Truth, Understanding, Insight

Kingdom of God

15th April 2008, mgh


2) A Kingdom

A Kingdom requires a country and a king.

The Kingdom of Israel

Because of the great faith of Abraham in God, promises were given to him that his seed (multitudinous) would become a great nation, which was Israel, and through his seed (singular), all nations of the earth would be blessed. His seed was the nation of Israel, but because of the disobedience of the people they were scattered and the nation destroyed by the Romans in AD 70. Through the work of Jesus (seed singular), Israel's promised Messiah, the hope of the Kingdom was offered to the Gentiles through the crucifixion of Jesus Christ who was the offering for sins. He was the first to be raised to life eternal, which is the promise to the faithful of life in the Kingdom of God.

Some Jews did recognise Jesus as their Messiah and they were to become the first Christians. Famous followers of Jesus such as Paul, Peter and John were among those who took the hope of the Kingdom of God to the Gentiles. Jesus' disciples were promised a special role in the Kingdom as explained in Matthew's gospel.

“Ye which have followed me, in the regeneration when the Son of Man shall sit in the throne of his glory, ye also shall sit upon twelve thrones, judging the twelve tribes of Israel.” (Matthew 19: 28)

This promise requires the resurrection of the disciples who all died in hope of the Kingdom and also the revival of Israel as a nation, which occurred 1948. For a fulfilment of this promise we await the return of Jesus to the earth when the dead will be raised.

The future Kingdom

Before the Kingdom is established there will be judgements on the nations. The nations will gather against Israel and Jesus Christ will destroy the invaders, when he returns to the earth. (see Zechariah 14 and Ezekiel 38) There will be a major earthquake in Jerusalem that will have widespread disastrous consequences. Some nations will challenge Christ, but there will be judgements upon those nations. There will be a resurrection and those who have been judged faithful will be granted eternal life, that is immortality. Those who are alive at Jesus' return will if faithful and waiting Jesus' return will be granted eternal life.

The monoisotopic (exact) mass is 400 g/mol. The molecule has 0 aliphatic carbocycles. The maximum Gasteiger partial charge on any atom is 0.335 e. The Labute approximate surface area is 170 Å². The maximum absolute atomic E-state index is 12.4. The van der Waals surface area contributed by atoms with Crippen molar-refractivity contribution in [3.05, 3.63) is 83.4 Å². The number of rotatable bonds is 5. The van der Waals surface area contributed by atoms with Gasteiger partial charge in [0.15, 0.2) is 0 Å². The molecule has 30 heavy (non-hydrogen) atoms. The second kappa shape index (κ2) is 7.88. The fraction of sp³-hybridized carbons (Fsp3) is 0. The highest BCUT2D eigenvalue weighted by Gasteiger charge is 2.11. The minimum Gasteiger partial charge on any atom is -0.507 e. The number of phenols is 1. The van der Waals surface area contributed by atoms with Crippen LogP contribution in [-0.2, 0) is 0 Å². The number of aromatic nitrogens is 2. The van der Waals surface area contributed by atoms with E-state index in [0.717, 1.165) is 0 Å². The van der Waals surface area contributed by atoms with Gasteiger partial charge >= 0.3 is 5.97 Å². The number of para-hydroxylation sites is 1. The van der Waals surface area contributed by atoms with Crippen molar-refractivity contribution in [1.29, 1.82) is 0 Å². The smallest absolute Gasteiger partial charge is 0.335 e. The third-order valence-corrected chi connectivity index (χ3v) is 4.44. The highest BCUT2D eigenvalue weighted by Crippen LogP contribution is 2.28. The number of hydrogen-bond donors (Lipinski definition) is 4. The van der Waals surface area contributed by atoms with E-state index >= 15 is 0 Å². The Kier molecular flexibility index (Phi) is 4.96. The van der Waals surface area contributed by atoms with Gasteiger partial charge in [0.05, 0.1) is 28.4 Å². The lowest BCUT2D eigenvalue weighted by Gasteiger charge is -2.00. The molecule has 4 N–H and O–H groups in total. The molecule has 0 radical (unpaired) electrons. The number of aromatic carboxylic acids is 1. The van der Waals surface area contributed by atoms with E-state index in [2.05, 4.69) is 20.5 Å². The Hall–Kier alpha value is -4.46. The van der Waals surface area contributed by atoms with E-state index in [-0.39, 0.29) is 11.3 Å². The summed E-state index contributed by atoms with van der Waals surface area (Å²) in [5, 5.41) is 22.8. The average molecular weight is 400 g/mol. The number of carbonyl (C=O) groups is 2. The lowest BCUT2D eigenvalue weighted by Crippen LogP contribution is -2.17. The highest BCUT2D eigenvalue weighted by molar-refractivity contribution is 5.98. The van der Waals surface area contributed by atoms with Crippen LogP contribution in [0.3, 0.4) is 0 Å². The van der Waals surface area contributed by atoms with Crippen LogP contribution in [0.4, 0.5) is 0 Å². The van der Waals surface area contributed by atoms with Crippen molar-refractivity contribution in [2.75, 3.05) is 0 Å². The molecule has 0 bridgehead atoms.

In the Kingdom there will be two classes of people. The rulers will be immortal and include Jesus as king and great worthies of old such as David, Abraham, the prophets, the apostles and the faithful from all ages. They are those who have been faithful and obedient to God's commandments. Those who have survived the war and devastation of the earthquake will constitute the mortal population which will still be subject to death.

The Kingdom will last a thousand years at the end of which time there will be a resurrection and judgement of those mortals who lived during the thousand years. After this wonderful period of peace there will still be those who oppose the rule of Jesus and these will be destroyed and we are told the following by Paul in 1 Corinthians.

“Then comes the end, when he (Jesus) shall have delivered up the kingdom to God, even the Father; when he shall have put down all rule and all authority and power. For he must reign, till he has put all enemies under his feet. The last enemy that shall be destroyed is death... And when all things shall be subdued unto him, then shall the Son also himself be subject unto him that put all things under him, that God may be all in all.” (1 Corinthians 15: 24-28)

This is the climax of the Creator's purpose with the earth, where there will be men and women who are immortal, possessing the attributes that reflect the character of Jesus.

“As truly as I live, all the earth shall be filled with the glory of the Lord.” (Numbers 14: 21)

Topics: exegesis, kingdom

Therefore judge nothing before the time

Therefore judge nothing before the time, until the Lord come, who both will bring to light the hidden things of darkness, and will make manifest the counsels of the hearts: and then shall every man have praise of God. (1 Corinthians 4:5)

This may be one of the most misunderstood passages of the Bible. Paul is notorious for long sentences of connected thoughts, and this is part of a complex wide ranging thought which lasts 2 chapters, and includes what seems opposite advice:

But now I have written unto you not to keep company, if any man that is called a brother be a fornicator, or covetous, or an idolater, or a railer, or a drunkard, or an extortioner; with such an one no not to eat. For what have I to do to judge them also that are without? do not ye judge them that are within? But them that are without God judgeth. Therefore put away from among yourselves that wicked person. (1 Cor. 5:11-13)

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As I was thinking to write this article, having just read Psalm 46 as I do each year on that day, on January 25th a Bible was found untouched after a tornado hit Hattiesburg, Mississippi.

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The Messiah taught his disciples to pray and an important aspect of this prayer is the reference to the “Kingdom”, twice, as recorded by Matthew (Matt 6:9-13). In this prayer the Father's name is hallowed and to him is to be attributed all power and glory.

Psalms 46,47,48 Hope in a time of political Trouble

It was promised that there will be peace on earth...

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